“When I moved to Ireland for Google, everything changed – all my contact information changed, and it was a nightmare. I think the pain is really big when you move country, because all your suppliers and the services you use are going to change. It was really hard to stay in contact with people and the companies and services I interacted with – some of which I still use – my bank, for example.”

Once their idea was formed, Tim and Javier set about developing an app that would easily manage contact information – allowing users to control what information to share and with whom. Tim applied to New Frontiers in 2015 and was offered a place on the DIT Hothouse programme. They made a solid team – Tim comes from a Marketing Management background and at Google had worked in a client-facing commercial capacity, while Javier has a background in Engineering and strong technical experience.

“We got really great support from New Frontiers. It was my first company – although Javier had founded multiple companies, so he had quite an idea already on how to do it and what the pitfalls were – but on New Frontiers we learned to bring our idea or product out to our customers as early as possible.”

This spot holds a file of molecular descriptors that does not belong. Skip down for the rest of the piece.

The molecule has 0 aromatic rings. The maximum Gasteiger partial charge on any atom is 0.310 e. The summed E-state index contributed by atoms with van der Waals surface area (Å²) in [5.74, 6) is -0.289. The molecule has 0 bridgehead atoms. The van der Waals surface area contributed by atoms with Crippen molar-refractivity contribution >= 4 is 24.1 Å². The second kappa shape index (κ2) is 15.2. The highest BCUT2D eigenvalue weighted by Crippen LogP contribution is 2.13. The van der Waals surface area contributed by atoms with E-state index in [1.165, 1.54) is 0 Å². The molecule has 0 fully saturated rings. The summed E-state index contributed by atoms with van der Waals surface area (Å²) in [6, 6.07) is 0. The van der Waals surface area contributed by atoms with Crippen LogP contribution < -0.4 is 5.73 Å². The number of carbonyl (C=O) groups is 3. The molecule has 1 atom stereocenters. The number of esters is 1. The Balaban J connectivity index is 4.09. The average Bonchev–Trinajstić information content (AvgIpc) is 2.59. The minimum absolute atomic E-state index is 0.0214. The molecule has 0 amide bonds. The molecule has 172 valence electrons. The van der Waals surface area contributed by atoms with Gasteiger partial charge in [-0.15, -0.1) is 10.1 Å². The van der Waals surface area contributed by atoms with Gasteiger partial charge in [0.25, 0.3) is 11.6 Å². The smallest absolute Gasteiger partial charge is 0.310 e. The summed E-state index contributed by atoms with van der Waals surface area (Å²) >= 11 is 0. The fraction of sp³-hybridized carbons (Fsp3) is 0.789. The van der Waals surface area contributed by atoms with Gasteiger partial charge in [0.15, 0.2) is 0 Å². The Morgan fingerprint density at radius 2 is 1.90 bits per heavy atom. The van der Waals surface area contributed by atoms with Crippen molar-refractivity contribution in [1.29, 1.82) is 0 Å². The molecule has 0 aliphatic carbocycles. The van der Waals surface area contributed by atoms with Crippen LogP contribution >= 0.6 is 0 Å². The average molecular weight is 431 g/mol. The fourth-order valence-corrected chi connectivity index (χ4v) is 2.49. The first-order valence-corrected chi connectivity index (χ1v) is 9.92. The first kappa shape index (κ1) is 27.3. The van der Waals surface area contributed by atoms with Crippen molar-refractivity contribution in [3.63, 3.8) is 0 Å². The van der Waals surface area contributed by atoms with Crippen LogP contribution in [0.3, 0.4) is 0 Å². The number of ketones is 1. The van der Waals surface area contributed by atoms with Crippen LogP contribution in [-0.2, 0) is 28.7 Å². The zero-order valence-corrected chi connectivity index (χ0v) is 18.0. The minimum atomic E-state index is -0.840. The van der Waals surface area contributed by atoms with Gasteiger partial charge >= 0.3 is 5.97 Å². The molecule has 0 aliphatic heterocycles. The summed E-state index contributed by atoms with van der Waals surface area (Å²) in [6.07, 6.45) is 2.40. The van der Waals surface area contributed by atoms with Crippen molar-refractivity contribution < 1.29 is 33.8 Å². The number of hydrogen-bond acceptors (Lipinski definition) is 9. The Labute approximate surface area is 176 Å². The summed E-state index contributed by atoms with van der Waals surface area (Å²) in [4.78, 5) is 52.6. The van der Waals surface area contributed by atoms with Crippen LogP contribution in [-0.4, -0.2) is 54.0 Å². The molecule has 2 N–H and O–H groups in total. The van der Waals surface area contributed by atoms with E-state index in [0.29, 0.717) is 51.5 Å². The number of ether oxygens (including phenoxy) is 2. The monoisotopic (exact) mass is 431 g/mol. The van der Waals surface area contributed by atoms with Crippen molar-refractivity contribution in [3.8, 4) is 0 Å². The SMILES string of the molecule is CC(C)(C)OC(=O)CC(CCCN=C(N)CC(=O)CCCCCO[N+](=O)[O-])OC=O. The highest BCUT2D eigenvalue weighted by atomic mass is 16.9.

Tim conducted multiple user interviews to get feedback on any problems they had with the app and what features that they were expecting. The challenge lay in translating those results into improvements to the product – building a difficult product is easy, but building something easy is usually difficult.

“We thought that some things in our product were really easy, but they turned out to be a nightmare for consumers and had to change. Then there were other things we wanted to see differently, but were apparently really easy for users – so they were things we kept.”